Driving Change

Aisha Almana, BS ’70, thought she was at the airport to see her father off. Instead, he led her to the plane and explained that he was bringing her to Egypt because their own country, the Kingdom of Saudi Arabia, had no schools for girls.

She was eight years old. Bursting into tears, she asked, “Where is my mother?”

Sheikh Mohammed Abdulla Almana knelt to be eye-to-eye with his daughter. “I don’t want you to be like your mother or your grandmother,” he told her. “That’s why I am taking you to be educated. I want you to come back and help the women of your country.”

With these words, he launched Almana toward a place in history as the mother of Saudi feminism.

Four years later, armed with a sixth-grade certificate of completion, she returned home to Khobar just as Saudi Arabia was opening its first schools for girls. All the teachers were wives of workers from non-Arab countries because most Saudi women were illiterate. Sheikh Almana wanted to set a precedent, so he installed his now-13-year-old daughter as the region’s first female school principal and gave her behind-the-scenes daily advice on how to run the school.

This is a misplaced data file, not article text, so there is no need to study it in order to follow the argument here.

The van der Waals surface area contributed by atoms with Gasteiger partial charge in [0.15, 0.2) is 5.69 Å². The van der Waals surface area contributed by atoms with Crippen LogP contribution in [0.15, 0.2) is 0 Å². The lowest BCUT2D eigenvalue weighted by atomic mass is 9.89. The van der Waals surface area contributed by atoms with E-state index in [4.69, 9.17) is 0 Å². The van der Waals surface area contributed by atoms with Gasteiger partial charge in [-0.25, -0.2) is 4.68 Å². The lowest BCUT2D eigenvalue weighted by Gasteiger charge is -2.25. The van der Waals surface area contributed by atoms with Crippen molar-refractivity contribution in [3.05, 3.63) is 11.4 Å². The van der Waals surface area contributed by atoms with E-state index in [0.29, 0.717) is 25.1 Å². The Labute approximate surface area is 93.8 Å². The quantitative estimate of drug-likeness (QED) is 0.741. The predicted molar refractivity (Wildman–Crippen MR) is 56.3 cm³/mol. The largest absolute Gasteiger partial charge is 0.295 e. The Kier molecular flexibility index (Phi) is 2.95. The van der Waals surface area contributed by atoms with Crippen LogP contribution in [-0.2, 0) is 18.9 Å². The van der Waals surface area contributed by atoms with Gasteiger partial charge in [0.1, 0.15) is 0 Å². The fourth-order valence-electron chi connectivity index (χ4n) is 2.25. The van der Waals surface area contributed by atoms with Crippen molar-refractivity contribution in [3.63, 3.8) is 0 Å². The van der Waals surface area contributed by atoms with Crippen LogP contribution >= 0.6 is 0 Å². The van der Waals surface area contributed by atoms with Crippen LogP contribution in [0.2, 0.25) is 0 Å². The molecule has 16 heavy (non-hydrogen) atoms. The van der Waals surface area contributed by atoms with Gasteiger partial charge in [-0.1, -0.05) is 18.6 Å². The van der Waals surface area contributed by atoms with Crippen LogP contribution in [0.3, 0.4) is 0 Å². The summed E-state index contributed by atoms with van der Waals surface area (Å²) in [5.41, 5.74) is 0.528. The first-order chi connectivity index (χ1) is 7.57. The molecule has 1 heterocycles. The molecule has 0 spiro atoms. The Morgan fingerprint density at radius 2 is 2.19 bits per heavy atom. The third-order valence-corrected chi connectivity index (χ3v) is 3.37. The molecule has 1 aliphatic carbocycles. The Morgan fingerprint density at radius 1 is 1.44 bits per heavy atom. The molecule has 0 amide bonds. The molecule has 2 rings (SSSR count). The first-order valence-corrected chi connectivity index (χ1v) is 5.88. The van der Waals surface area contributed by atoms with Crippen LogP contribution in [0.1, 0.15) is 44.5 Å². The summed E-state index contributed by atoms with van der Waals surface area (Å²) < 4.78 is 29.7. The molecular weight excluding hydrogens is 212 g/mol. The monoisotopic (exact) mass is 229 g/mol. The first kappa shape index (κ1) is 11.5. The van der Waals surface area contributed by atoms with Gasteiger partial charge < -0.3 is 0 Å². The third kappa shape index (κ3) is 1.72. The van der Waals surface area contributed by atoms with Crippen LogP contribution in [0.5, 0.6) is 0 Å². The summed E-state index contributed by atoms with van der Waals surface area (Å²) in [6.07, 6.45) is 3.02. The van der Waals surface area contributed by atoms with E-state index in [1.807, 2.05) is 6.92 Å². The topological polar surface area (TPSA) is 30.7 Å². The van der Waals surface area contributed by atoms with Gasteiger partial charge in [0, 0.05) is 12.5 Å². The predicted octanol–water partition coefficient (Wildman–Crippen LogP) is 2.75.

“All of the students were in the first grade, even though many were my age or older,” she says, noting that she worked as principal for one school year and then went to Lebanon to continue her education.

She has since achieved a series of firsts in a wealthy country that still denies women basic rights. To the outside world, she’s best known as a leader of the historic 1990 protest against Saudi Arabia’s ban on women driving. The protest was Almana’s idea, and it grew out of her experiences as an undergraduate sociology major at the UO.

“The University of Oregon gave me the opportunity to recognize that I am a human being equal to anyone else,” she says. “I am a free soul, and I am my own driver.”

Going to college in the United States was also Almana’s idea. When her father refused to pay for it—but didn’t forbid her from going—she made her own way by winning a scholarship. She arrived in Eugene in September 1968 and found a campus bubbling with antiwar protests and demonstrations for women’s rights.